As well as providing estimates on infection levels and antibodies, the Coronavirus (COVID-19) Infection Survey (CIS) collects information from participants on their vaccination status, providing some insight into vaccine effectiveness on variants, including Delta. Our monthly visits to the same participants over a long period of time allow us to see who becomes infected and how antibodies change over time.
Sarah Crofts presents the main findings from academic research conducted by our survey partners from Oxford University led by Professor Sarah Walker.
The latest stage of the pandemic in the UK has seen a third wave as infection rates rose mainly due to the Delta variant. At the same time, the vaccination programmes have continued to provide first and second doses to more people.
The combination of those with antibodies from vaccination and those with antibodies from a past infection earlier in the pandemic means there are more individuals with antibodies against COVID-19 in the UK than ever before. These antibodies will go some way to protect an individual against future severe infection, which in turn can contribute to less hospitalisations and fewer deaths across the population.
The research carried out by the team at Oxford analyses differences in vaccine effectiveness and symptoms between two time periods; up to mid-May 2021 (when the Alpha variant was dominant) and since mid-May (when the Delta variant became dominant). Results include comparisons between the AstraZeneca and the Pfizer vaccines – the two most commonly used vaccines in the UK.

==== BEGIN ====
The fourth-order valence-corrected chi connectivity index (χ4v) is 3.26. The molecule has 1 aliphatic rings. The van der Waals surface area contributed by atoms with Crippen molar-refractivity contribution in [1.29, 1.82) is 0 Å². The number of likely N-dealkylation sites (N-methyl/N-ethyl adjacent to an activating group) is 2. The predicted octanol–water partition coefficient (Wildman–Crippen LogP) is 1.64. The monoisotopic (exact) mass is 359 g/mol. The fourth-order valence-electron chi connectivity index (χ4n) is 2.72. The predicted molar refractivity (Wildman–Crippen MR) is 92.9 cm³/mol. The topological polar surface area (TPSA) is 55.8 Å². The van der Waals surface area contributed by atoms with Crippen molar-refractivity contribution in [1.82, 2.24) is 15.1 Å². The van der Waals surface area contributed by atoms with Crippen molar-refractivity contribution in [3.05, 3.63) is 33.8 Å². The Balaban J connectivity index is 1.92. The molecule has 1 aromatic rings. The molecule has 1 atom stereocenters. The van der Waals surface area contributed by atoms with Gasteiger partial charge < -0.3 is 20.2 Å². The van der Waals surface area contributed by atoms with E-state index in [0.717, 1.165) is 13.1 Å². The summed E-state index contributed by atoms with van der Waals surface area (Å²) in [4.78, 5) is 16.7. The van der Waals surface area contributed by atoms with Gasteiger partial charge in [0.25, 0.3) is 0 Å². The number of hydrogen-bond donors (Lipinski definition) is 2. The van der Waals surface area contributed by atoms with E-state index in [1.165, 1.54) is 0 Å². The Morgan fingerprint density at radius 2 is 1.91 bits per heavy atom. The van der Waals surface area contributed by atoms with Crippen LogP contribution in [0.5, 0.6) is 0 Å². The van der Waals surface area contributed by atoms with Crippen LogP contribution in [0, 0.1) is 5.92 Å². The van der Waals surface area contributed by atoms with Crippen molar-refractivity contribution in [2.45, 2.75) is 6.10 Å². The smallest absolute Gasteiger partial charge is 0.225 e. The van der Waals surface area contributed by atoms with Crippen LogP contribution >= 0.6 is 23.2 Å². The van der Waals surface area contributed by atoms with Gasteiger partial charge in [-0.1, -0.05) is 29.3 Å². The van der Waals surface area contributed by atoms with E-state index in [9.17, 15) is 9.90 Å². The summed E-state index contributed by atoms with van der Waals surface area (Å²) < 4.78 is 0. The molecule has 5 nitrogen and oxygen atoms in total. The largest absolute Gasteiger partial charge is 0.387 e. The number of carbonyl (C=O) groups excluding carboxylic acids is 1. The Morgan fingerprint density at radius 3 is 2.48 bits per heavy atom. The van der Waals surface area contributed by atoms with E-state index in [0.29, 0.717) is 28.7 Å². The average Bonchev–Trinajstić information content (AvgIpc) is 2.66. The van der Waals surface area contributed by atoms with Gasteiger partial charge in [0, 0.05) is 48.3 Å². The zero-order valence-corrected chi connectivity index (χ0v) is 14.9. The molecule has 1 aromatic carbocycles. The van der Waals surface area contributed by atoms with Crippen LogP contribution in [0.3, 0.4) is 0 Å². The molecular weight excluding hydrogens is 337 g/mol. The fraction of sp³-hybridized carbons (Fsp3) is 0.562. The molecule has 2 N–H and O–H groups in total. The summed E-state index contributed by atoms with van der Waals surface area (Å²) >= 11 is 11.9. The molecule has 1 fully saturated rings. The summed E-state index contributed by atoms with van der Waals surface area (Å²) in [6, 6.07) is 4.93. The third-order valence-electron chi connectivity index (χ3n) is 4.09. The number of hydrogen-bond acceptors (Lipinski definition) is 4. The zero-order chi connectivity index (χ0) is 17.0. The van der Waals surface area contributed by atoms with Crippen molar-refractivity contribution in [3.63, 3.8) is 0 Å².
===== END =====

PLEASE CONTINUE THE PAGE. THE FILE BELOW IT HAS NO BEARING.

Vaccine Effectiveness in preventing infection
In an ideal world, identifying how vaccines differ in their effectiveness in protecting against a new variant like Delta would involve comparing people across groups who are very alike (for example people of the same age, sex, ethnic group, who live in the same place and who are at a similar risk of catching COVID-19) who had received each vaccine type. Then we could be confident that any differences between the two groups were because of the different vaccines they had received, not other things about them or other factors affecting the results.
In practice, people who have had different vaccines may be quite different, so the comparison is less clear cut. For example, older people were prioritised and received their vaccines earlier, so as a group, had been vaccinated for longer and have therefore had more opportunity to become infected since receiving their vaccine. Added to this, the different types of vaccine have not been distributed equally among people of different ages (for example, younger people are most likely to have received the Moderna vaccination). There are other factors affecting results too, for example, we know that the immune systems of older people are generally weaker than in younger people, so they may respond differently as a group because of this. Therefore, comparisons of how effective the different vaccines are need to take all of these factors into account as much as possible to enable a fair comparison between the different vaccines.
After making these careful adjustments, the new research led by the Oxford team shows that two doses of either AstraZeneca or Pfizer vaccines is significantly more effective in preventing infection compared to just one dose, particularly now Delta is the main variant. Two doses of either kind of vaccine offers at least as good protection as those who have built natural immunity following a previous COVID-19 infection and have not been vaccinated. However, following second doses, immunity varies between the two vaccine types.